The saying, “what’s old is new again” is true for the coliseum as it once again became home of the Los Angels Rams in 2016. The coliseum has been the home to many great events since its opening in 1923 including the site of two Olympics, the Super Bowl, World Series, multiple college football teams and two NFL franchises.
Constructed as a memorial to Los Angeles World War I veterans in the early 1920s, the coliseum opened in 1923 and became the home of the USC Trojans football team with a seating capacity just over 75,000. The capacity was increased to over 101,000 for the 1932 Summer Olympics. The history of professional football began in 1946 when owner of the Cleveland Rams, Dan Reeves, moved his team to the city, becoming the first NFL team to move to the west coast. They played their first game at the coliseum on September 29, 1946 against the Philadelphia Eagles. The Rams spent more than three decades at the coliseum before moving to Anaheim Stadium after the 1979 season. The Rams played their final game at the Los Angeles Coliseum on December 16, 1979 against the New Orleans Saints. Two seasons later, the Raiders moved south from Oakland to the coliseum, playing their first game on November 22, 1982. The Raiders called Los Angeles home for just 12 seasons before moving back to the Oakland Coliseum after the 1994 season.
For over two decades Los Angeles did not have a NFL franchise. In the late 1980s and early 1990s Rams owner Georgia Frontiere wanted a new football only stadium as she no longer wanted to share the multi-purpose Anaheim Stadium with the Angels (MLB). By the early 1990s, the team was unable to garner support for a new stadium in Los Angeles and began exploring options to relocate to another city. The Rams nearly moved to Baltimore, but since a new stadium was under construction in St. Louis, Frontiere moved the team to St. Louis after the 1994 season. A new dome stadium, the Edward Jones Dome, was the home of the Rams for two decades. By the early 2010s the Rams became dissatisfied with the Edward Jones Dome as it was no longer in the top tier of stadiums in the NFL. In January 2015, owner of the Rams, Stan Kroenke, announced plans to build a 80,000 seat NFL stadium in Inglewood, CA, just outside Los Angeles. The 2015 season marked the Rams last season in St. Louis and the Edward Jones Dome. On January 12, 2016 NFL owners voted to allow the Rams to move to Los Angeles for the 2016 season. Professional football once again returns to the Los Angeles Coliseum for four seasons, 2016 through 2019, as a new stadium is built for the Rams.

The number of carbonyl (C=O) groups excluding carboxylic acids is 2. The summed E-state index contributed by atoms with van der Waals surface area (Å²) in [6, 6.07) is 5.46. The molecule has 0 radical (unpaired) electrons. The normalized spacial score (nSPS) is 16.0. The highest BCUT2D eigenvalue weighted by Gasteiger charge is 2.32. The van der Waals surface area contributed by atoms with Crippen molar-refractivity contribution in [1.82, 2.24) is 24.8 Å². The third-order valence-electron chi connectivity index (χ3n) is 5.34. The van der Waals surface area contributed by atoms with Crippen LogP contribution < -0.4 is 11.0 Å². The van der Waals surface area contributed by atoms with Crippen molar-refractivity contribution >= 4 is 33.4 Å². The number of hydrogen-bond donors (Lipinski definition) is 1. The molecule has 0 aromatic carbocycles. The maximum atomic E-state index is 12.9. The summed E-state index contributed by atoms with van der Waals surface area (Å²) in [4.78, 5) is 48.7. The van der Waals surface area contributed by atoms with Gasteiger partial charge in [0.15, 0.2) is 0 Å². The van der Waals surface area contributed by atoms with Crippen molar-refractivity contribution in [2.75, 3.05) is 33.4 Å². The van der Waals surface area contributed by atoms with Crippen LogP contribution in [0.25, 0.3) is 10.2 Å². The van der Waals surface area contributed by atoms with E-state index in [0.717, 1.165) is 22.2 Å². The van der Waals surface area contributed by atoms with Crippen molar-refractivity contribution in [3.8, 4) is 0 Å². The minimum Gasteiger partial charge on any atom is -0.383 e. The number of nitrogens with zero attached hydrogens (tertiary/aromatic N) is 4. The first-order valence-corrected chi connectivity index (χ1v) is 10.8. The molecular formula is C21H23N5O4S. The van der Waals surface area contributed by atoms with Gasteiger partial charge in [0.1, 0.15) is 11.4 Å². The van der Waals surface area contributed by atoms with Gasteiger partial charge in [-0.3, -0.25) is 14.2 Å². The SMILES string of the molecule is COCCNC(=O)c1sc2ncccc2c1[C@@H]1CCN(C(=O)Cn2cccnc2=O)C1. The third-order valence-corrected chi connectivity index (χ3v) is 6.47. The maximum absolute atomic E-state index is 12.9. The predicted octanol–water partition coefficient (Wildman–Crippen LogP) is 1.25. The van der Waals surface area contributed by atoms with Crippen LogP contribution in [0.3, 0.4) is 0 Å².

Today the Los Angeles Coliseum has a seating capacity of 93,607 consisting primarily of one seating deck surrounding the playing field. The most iconic feature of the coliseum is its east end entrance where the Olympic cauldron torch is located along with two life-sized bronze statues. On September 18, 2016 the Rams mark their return to Los Angeles as they play their first game back at the Los Angeles Coliseum, a victory against the Seattle Seahawks. In January 2018 the coliseum was renamed the United Airlines Memorial Coliseum after the airline bought the naming rights for $69 million over 16 years. Due to backlash from the agreement, the facility has reverted back to its previous name. The naming rights agreement helps fund the $270 million renovation of the stadium that will be completed by the 2019 season. It reduces the seating capacity to 77,500 as every seat is replaced with wider ones, increases the number of aisles and includes the construction of a new building on the south side of the stadium that will contain new luxury suites, club seats and a press box. Additionally, the iconic peristyle will be restored to more closely resemble the stadium’s original design. Two new HD videoboards will be installed at the east end of the stadium. This project will not displace the Trojans or Rams during the 2018 season.